Camaro must replace Commodore says Johnson

Dick Johnson

Ford hero Dick Johnson believes the Chevrolet Camaro should be introduced into Supercars as the replacement for the Holden Commodore.

With the Australian brand’s fate now sealed, the ongoing involvement of General Motors in the Supercars Championship is unclear.

Red Bull Holden Racing Team owner Roland Dane is this week set to meet with GM to discuss its future in Australian motorsport, a future Johnson suggests should transition to the two-door Camaro.

The four-time Australian Touring Car Champion reasoned the Ford Mustang versus Camaro battle is the logical progression from Falcon versus Commodore.

“Quite frankly, you could see it coming,” Johnson told of Holden’s demise.

“It’s an iconic brand in this country. It’s been around since the late ‘40s.

“That’s what this game is built on,” he added.

“I think you’re going to find it’ll turn around to the Mustang and Camaro.

“I think people are pretty familiar with those cars anyway, without a doubt, because it’s a General Motors product.

“You’ve got to have red and blue. That’s exactly what is it. It’s just the DNA of this country is Ford and Holden, or Ford and General Motors.

“You can see that there is a number of vehicles when you look around the system where they’ve taken the Holden badge off and put a Chevrolet badge on their Commodore. It’s badge engineering.”

The Walkinshaw-owned Holden Special Vehicles currently converts the Camaro for right-hand drive in Australia, and the Chevrolet hero car has been touted as a candidate for GM’s future Supercar.

Walkinshaw Andretti United co-director, and HSV boss, Ryan Walkinshaw hosed down those suggestions under the current regulations.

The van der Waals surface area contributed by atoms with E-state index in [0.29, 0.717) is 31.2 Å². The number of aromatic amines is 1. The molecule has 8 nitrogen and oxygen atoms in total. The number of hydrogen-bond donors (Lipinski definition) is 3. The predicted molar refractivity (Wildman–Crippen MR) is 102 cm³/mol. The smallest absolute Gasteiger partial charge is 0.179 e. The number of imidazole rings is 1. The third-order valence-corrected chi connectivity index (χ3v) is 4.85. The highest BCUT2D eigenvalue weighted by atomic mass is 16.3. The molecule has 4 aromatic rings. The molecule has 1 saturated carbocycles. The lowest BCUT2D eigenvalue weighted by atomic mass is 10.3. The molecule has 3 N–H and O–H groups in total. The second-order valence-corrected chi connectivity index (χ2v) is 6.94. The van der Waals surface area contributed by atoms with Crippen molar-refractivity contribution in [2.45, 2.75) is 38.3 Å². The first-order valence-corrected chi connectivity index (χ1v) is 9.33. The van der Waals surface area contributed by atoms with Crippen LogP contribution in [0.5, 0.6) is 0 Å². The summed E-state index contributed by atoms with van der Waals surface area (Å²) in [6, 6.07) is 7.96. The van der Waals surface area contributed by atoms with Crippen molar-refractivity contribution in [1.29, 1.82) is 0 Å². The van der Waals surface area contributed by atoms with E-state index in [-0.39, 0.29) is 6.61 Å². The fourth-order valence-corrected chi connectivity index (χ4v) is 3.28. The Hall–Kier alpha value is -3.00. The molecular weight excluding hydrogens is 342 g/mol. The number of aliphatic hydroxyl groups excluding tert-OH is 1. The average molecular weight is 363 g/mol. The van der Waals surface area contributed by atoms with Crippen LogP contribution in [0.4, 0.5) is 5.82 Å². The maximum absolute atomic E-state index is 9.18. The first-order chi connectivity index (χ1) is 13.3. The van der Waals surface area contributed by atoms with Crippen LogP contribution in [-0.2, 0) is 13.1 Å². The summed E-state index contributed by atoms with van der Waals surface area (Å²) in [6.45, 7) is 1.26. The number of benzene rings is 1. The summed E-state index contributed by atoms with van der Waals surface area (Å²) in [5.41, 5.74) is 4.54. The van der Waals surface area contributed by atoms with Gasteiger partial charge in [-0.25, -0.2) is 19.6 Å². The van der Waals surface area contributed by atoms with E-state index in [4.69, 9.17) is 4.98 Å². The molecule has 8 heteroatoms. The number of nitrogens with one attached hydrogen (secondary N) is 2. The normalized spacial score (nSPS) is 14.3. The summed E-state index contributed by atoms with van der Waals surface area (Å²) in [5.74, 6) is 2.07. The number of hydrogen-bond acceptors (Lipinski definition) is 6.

However, it could be an option when the sport moves to Gen3 in 2022, a point which could witness a seismic shift in Supercars’ technical philosophy.

Speaking over the course of the Bathurst 12 Hour, Supercars CEO Sean Seamer admitted the sport was open to a move towards sportscars if that is where the market was headed.

It’s not a move Johnson supports, suggesting the Mustang in its current form pushes the envelope in terms of what comprises a touring car as far as it can be pushed.

“Supercars have been thinking about it for a while with the Gen3 car. I think you’ll find that was going to be based around a Camaro anyway,” he said.

“I think we’ve gone as far as we can possibly go, as far as the Mustang. Going from four doors to two doors, that was a big step.

“My opinion is that it shouldn’t go any further than that. Two doors are the limit of where we should be.

“We shouldn’t be going to Lamborghini or Ferrari style things. It’s not what our racing is about. These guys rub door handles.

“Those things don’t do that too well. We’ve seen GT3 cars here (in Australia) and the punters don’t like them too much.”

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